Batman, a drug addict? Well yes, so to speak.

Batman has always been just a man. A very powerful and determined man but, only a man. He didn’t have the speed of the Flash or the strength of Superman or a power ring to help him. This means that eventually, he would fail at some point. Hell, even the aforementioned heroes just mentioned have failed.

One of Batman’s failures drove him down a dark. In the Legends of The Dark Knights: Venom storyline Batman fails to save a young girl trapped under a 650 pound boulder. He becomes obsessed with her death and decides to try an experimental drug known as Venom. (This drug would later be used by Bane). The drug does the trick, giving him increased strength and stamina but it’s also terribly addictive.

It’s not long before Batman is craving a fix all the time and pretty soon, he becomes a full-fledged junkie. Batman eventually overcomes his addiction and sets out on a crusade to find the dealer and rid the world of Venom.


For those unaware, Stephanie Brown was briefly Robin when Tim Drake left the role. Batman ended up firing her due to her recklessness and to prove herself, she went after Black Mask solo. She failed, was captured by Black mask, and was tortured extensively.

Stephanie managed to escape and warn Batman of Black Mask’s upcoming plot but she eventually succumbed to her injuries and perished in the night… Or did she?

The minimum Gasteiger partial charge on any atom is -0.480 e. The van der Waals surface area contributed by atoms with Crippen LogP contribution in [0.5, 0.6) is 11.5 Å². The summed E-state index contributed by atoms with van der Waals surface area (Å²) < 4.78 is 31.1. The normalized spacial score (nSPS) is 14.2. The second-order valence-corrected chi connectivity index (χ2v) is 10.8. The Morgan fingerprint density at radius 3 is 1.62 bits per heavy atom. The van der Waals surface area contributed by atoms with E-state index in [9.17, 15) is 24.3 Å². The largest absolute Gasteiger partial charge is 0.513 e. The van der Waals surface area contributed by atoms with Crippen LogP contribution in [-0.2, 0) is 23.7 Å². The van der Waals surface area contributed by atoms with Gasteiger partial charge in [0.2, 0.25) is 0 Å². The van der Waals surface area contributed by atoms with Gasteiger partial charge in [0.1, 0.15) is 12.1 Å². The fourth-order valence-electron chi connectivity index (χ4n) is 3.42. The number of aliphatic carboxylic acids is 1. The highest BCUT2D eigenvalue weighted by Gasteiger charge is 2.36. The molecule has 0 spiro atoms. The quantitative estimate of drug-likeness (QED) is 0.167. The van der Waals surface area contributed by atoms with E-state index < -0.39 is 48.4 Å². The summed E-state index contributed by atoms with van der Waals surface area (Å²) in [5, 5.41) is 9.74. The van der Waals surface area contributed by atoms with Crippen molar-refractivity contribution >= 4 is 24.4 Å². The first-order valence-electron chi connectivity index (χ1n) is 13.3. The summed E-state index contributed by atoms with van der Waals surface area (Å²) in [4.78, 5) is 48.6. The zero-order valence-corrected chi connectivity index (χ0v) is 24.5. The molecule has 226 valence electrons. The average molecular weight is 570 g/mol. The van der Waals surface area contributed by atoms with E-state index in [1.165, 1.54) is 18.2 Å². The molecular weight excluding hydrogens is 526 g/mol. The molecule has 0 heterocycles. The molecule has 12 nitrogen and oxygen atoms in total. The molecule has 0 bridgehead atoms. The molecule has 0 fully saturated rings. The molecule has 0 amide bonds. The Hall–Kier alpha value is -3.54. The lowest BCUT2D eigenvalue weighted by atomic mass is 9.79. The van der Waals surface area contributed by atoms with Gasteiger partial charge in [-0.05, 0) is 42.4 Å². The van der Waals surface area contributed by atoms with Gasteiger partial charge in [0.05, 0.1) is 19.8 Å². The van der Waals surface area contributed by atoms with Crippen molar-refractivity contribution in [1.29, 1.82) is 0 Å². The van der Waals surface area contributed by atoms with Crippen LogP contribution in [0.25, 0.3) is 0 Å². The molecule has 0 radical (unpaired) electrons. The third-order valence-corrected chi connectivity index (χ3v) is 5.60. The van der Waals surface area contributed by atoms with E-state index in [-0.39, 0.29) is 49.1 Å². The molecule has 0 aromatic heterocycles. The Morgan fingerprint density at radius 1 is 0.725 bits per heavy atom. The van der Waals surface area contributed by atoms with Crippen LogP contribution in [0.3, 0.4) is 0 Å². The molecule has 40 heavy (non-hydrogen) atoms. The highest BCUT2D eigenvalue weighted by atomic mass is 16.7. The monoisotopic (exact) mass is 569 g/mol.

Turns out that Stephanie was alive and well and that Batman had suspected so all along. He claimed that was the reason that Stephanie never had a Robin memorial in the Batcave.

Tim Drake and Stephanie Brown had a very close relationship. They were certainly more than friends; they were in love with each other. News of her death hit Tim as hard or harder than it did Batman, so you’d think he’d want to know if she was still alive. The reasons for Batman withholding that information are his and his alone.


Here’s another entry that seems to absurd, but did happen. This cruel incident happened in the pages of Frank Miller’s All Star Batman & Robin. Now you’d think that Frank Miller writing and Jim Lee drawing would make for an epic Batman story but no. It turned out to be one of the most polarizing and worst Batman stories of all time.

Some fans liked it but the majority were at the very least put off by it. It’s hard to believe that it was written by the same man who wrote seminal Batman work like Batman: Year One and Batman:The Dark Knight Returns.

Batman’s a sadistic jerk in the comic. One of his many weird moments came during Robin’s training. To toughen him up and see if he could make it as the Boy Wonder, Batman locked him in the Batcave with nothing to eat but live rats. Not only did Batman expect Robin to eat them, he encouraged it!


There’s always been a bit of a mutual interest between Bruce Wayne and Lois Lane but most of the time she was in a relationship with Superman.